- زمان مطالعه 9 دقیقه
- سطح سخت
دانلود اپلیکیشن «زیبوک»
این فصل را میتوانید به بهترین شکل و با امکانات عالی در اپلیکیشن «زیبوک» بخوانید
متن انگلیسی فصل
There had been so many rapes that Pelagia and Drosoula were not surprised to find an abandoned bundle on their doorstep. It had been born at a time when its father could have been a German or a Communist, and the mother might have been any unfortunate girl at all. Whoever this sorrowing and dishonoured girl had been, she had cared enough about her child to leave it upon the doorstep of a doctors house, knowing that those inside would be able to cope. The disorder of the times was so great that the two women could think of no solution except to try and care for it themselves, thinking that in time the child could be adopted by someone childless or handed to a charitable organization.
They had taken the child inside and unwrapped it and discovered that it was a girl. She was very calm and cried only a little. She sucked the thumb of her right hand (a habit she never lost, even in old age), and she smiled a lot, her legs and arms waving up and down in delight.
The two women, who had suffered so greatly from loss and unhappiness, found that the child, whom they named Antonia, gave new meaning to their lives. Because of her, the women’s tragic memories began to fade, and she took her place in their lives as if she had always been meant to be there. In all her life, Antonia never asked a question about her father, and only when she applied for a passport to go abroad did she discover that she did not officially exist.
She did have a grandfather, however. When Dr Iannis returned after two years, stumbling into the kitchen supported by two charity workers, utterly broken by his treatment in the prison camp and forever speechless, he bent down and kissed the child before retiring to his room. Just as Antonia did not enquire about a father, Dr Iannis did not enquire about the child. It was enough for him to know that the world had gone down a path that he had no hope of understanding. He accepted that his daughter and Drosoula would sleep in his bed, and that he would take Pelagia’s, because, whichever bed it was, he would dream the same dreams of a forced march of hundreds of kilometres without his boots, without food or water. He would hear the cries of villagers as their houses burned, the crack of gunshots as they were murdered, and he would witness, over and over again, Stamatis and Kokolios dying in each other’s arms and begging him to leave them in the road in case he himself was shot.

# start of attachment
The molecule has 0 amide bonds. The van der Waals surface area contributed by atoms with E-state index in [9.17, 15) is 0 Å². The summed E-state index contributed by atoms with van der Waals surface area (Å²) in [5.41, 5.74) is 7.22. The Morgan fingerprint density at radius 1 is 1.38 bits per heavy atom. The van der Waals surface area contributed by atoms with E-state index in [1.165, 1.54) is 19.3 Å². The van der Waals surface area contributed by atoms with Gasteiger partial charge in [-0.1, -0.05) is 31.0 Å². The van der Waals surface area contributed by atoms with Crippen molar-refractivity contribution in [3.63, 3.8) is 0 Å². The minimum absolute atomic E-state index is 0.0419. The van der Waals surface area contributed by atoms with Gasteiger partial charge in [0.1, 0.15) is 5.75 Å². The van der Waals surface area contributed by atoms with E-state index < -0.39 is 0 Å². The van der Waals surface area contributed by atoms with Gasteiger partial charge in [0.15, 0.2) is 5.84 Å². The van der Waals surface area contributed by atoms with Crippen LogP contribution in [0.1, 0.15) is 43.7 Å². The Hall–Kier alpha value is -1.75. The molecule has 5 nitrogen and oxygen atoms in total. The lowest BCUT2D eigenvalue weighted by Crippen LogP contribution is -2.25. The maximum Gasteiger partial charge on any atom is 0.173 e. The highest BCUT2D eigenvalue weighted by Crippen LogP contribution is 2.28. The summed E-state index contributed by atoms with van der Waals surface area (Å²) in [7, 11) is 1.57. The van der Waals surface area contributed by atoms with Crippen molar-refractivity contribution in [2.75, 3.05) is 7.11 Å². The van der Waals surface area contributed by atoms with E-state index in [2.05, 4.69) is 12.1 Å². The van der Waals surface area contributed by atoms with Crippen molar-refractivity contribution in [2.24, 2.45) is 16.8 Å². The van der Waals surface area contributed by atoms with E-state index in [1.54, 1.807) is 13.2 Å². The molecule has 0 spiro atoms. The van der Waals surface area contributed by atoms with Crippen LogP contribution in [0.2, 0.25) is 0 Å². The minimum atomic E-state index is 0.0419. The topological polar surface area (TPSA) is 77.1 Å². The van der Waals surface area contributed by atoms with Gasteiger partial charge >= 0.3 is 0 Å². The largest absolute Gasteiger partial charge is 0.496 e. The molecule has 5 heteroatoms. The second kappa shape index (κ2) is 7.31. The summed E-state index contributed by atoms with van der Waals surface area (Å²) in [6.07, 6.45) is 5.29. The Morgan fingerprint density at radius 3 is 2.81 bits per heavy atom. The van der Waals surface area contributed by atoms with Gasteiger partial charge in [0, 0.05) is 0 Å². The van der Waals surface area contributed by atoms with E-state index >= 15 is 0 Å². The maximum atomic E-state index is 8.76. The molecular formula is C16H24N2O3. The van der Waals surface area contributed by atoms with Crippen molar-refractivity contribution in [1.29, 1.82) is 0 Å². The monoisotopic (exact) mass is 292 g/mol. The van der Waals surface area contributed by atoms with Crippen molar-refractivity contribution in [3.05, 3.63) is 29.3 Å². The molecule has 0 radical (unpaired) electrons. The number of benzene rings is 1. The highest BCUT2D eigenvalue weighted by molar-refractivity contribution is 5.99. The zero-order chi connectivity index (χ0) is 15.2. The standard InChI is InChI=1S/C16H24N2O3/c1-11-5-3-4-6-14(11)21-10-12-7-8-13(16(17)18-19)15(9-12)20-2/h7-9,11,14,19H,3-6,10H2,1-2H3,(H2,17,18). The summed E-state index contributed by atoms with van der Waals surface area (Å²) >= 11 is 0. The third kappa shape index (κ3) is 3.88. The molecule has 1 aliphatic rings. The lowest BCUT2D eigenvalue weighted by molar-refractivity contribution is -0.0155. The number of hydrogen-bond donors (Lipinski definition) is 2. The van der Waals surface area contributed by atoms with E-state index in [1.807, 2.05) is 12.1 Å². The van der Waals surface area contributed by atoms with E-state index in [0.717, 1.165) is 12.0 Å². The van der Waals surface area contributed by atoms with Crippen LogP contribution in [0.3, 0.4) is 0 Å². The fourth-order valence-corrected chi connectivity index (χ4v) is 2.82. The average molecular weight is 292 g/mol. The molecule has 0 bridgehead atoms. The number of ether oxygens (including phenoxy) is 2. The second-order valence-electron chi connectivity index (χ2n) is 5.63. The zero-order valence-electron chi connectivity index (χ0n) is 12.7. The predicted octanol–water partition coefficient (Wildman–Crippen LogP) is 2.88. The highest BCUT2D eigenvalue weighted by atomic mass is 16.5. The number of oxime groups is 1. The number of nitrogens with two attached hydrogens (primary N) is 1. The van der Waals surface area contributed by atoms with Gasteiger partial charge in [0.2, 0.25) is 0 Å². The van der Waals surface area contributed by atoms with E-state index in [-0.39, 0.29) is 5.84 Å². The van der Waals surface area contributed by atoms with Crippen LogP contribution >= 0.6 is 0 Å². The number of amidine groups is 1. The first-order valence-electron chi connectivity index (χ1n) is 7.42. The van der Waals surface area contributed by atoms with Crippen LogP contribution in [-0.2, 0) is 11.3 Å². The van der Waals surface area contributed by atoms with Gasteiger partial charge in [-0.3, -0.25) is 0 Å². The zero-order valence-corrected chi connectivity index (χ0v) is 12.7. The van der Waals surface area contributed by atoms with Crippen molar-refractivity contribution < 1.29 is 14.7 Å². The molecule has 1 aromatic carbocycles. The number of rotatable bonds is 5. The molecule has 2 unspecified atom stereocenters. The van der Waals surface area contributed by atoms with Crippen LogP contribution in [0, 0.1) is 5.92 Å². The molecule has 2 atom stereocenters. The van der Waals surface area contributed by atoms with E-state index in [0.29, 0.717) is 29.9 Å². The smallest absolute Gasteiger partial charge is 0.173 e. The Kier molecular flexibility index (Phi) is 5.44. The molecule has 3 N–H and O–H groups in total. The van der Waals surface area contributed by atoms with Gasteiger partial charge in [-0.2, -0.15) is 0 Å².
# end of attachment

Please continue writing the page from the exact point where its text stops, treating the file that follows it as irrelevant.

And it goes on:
In his wordlessness, Dr Iannis drew the same comfort from Antonia that he had drawn from his daughter after his own young wife had died. He would put the child upon his knee, arranging her black hair, gazing into her brown eyes as if this alone was the way to speak, her smile filling his heart with sorrow, because when she was old she would lose her innocence, and learn that tragedy destroys the muscles of the face until a smile becomes impossible.
In 1949 the national government succeeded at last in defeating the Communists, who lost their control of the country. Dr Iannis took up medicine again, helping his daughter in a reversal of their roles. It upset Pelagia to see the shaking of his hands as he dealt with patients’ wounds, and she knew also that he worked despite a terrible sense of uselessness. Why preserve life when all of us must die, when health is only an accident of youth? She wondered sometimes at the strength of his desire to heal, despite all he had suffered. In the evening she wrapped her arms around him and held him as his mind wandered back over the past, his eyes wet with sadness, and she buried her head on his chest, understanding that by comforting him she was comforting herself too.